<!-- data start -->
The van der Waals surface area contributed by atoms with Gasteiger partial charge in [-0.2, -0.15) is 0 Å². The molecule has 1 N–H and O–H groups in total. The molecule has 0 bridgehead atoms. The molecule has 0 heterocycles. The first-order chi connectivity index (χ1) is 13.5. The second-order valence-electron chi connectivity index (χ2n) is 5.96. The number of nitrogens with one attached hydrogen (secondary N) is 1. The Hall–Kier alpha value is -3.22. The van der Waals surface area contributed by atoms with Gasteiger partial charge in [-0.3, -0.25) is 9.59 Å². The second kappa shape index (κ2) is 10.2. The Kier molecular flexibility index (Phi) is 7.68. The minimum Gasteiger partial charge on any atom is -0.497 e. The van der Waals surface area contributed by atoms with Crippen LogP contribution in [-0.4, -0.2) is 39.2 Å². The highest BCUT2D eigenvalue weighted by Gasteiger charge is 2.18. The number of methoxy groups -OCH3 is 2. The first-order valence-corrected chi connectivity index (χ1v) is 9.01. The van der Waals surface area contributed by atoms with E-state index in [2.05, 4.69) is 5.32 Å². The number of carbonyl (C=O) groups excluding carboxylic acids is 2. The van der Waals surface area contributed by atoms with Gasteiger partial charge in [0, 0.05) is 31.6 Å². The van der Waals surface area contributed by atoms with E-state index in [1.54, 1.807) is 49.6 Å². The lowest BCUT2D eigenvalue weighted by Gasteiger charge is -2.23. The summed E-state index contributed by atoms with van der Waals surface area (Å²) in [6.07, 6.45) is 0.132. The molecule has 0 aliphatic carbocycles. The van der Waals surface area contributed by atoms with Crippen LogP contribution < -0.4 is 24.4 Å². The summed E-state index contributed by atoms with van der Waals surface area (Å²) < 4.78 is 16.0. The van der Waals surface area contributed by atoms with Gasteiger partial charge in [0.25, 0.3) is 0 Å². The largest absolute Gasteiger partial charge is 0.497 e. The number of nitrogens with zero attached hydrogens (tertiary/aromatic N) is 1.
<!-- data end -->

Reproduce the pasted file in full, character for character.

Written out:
The van der Waals surface area contributed by atoms with Gasteiger partial charge in [-0.2, -0.15) is 0 Å². The molecule has 1 N–H and O–H groups in total. The molecule has 0 bridgehead atoms. The molecule has 0 heterocycles. The first-order chi connectivity index (χ1) is 13.5. The second-order valence-electron chi connectivity index (χ2n) is 5.96. The number of nitrogens with one attached hydrogen (secondary N) is 1. The Hall–Kier alpha value is -3.22. The van der Waals surface area contributed by atoms with Gasteiger partial charge in [-0.3, -0.25) is 9.59 Å². The second kappa shape index (κ2) is 10.2. The Kier molecular flexibility index (Phi) is 7.68. The minimum Gasteiger partial charge on any atom is -0.497 e. The van der Waals surface area contributed by atoms with Crippen LogP contribution in [-0.4, -0.2) is 39.2 Å². The highest BCUT2D eigenvalue weighted by Gasteiger charge is 2.18. The number of methoxy groups -OCH3 is 2. The first-order valence-corrected chi connectivity index (χ1v) is 9.01. The van der Waals surface area contributed by atoms with E-state index in [2.05, 4.69) is 5.32 Å². The number of carbonyl (C=O) groups excluding carboxylic acids is 2. The van der Waals surface area contributed by atoms with Gasteiger partial charge in [0, 0.05) is 31.6 Å². The van der Waals surface area contributed by atoms with E-state index in [1.54, 1.807) is 49.6 Å². The lowest BCUT2D eigenvalue weighted by Gasteiger charge is -2.23. The summed E-state index contributed by atoms with van der Waals surface area (Å²) in [6.07, 6.45) is 0.132. The molecule has 0 aliphatic carbocycles. The van der Waals surface area contributed by atoms with Crippen LogP contribution < -0.4 is 24.4 Å². The summed E-state index contributed by atoms with van der Waals surface area (Å²) < 4.78 is 16.0. The van der Waals surface area contributed by atoms with Gasteiger partial charge in [0.25, 0.3) is 0 Å². The largest absolute Gasteiger partial charge is 0.497 e. The number of nitrogens with zero attached hydrogens (tertiary/aromatic N) is 1.